Admittedly I skipped through the video but I did here him talking about doing this before taking to a shop to be painted. I'd charge him twice as much if he sprayed that crap all over a car like that and then brought it to me to do a proper paint job at a shop!!!!! I love all the random stops and direction changes without lifting the trigger or feathering it out at all, there has to be some huge runs in that paint.
The "issues" he was talking about look like poor surface prep - as in fish eyes from oil / grease / silicone / wax on the bare metal.
He should have wiped the surface down with wax and grease remover - almost a critical step in the prep.
And never use a rag for the final wipe down. Always use a tack cloth. *** Rags leave behind fibers.
Painting the first shop race car: A guy had a $500 German hi tech HVLP gravity feed unit. He thought that was the key to painting...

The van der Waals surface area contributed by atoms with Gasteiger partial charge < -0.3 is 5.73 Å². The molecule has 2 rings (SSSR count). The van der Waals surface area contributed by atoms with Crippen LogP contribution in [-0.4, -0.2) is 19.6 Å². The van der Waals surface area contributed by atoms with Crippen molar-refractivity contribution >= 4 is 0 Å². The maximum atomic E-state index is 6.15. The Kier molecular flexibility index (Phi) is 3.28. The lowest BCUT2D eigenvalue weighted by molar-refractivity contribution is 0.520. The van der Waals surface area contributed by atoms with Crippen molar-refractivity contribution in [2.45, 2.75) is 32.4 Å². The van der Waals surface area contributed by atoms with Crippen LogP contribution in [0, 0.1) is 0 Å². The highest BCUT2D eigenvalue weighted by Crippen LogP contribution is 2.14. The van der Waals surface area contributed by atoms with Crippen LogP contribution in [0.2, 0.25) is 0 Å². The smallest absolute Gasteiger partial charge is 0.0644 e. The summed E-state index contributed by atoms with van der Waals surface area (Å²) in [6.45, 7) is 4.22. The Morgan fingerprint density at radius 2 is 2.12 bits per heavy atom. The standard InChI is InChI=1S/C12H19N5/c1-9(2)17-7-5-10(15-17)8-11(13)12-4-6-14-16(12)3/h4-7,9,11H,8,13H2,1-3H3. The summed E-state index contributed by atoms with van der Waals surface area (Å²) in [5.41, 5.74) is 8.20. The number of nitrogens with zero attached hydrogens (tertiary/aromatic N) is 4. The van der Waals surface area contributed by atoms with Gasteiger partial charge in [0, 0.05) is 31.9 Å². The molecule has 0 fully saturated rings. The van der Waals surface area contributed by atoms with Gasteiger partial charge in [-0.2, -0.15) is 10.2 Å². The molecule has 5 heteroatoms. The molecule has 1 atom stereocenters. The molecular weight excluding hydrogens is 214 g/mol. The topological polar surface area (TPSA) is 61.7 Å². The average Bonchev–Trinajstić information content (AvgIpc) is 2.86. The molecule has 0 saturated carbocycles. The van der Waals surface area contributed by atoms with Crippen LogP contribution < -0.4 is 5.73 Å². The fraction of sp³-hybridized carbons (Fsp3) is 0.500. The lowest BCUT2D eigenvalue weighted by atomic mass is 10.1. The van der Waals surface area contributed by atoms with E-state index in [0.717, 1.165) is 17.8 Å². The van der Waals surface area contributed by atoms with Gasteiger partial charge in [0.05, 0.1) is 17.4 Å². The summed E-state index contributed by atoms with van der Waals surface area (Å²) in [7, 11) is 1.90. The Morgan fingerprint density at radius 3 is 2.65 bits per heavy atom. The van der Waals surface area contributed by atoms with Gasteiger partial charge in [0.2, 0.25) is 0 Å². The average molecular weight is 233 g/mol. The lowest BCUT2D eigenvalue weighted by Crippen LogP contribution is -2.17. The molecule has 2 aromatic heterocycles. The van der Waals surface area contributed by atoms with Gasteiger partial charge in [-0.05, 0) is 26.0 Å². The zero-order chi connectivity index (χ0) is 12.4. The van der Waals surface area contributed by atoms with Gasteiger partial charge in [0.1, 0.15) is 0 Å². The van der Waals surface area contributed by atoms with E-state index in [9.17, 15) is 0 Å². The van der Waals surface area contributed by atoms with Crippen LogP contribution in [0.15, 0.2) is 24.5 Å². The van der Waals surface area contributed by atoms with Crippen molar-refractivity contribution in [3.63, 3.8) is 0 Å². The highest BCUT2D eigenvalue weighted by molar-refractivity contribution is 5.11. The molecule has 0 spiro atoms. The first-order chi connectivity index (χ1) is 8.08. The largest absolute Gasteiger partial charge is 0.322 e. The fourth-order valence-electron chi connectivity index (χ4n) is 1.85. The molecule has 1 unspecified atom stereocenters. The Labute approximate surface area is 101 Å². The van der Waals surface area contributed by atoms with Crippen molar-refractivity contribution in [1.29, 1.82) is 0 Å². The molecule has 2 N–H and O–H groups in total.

Ok, so the gun was beautiful.
Same results with a cardboard freight gun...
It's all in correct paint mix/viscosity, watching the paint go on, and compensating for temperature / paint flow.
Prep, like already said, is key here...I did a Rustoleum rolled on job to one of my F250s a few years ago, and is turned out quite well. Doesn't look anything like a showroom job, but the paint adhered and leveled out nice enough that you can't see roller marks. I'm find with home brew garage paint jobs, but this guy needs some better instruction.
I sprayed the inside of a Ford Ranger bed several years ago - with Rustoleum black. I first primed it with the Rustoleum red fish oil primer. I used toluene (very poisonous) which was recommended to reduce the Rustoleum for use with a spray gun.
Damn if it didn't look better than any acrylic enamel paint job with that "wet look" specialized reactor/hardener additive!!
It easily looked as good as a factory finish!
I never think to take pix of this crap... :dunno: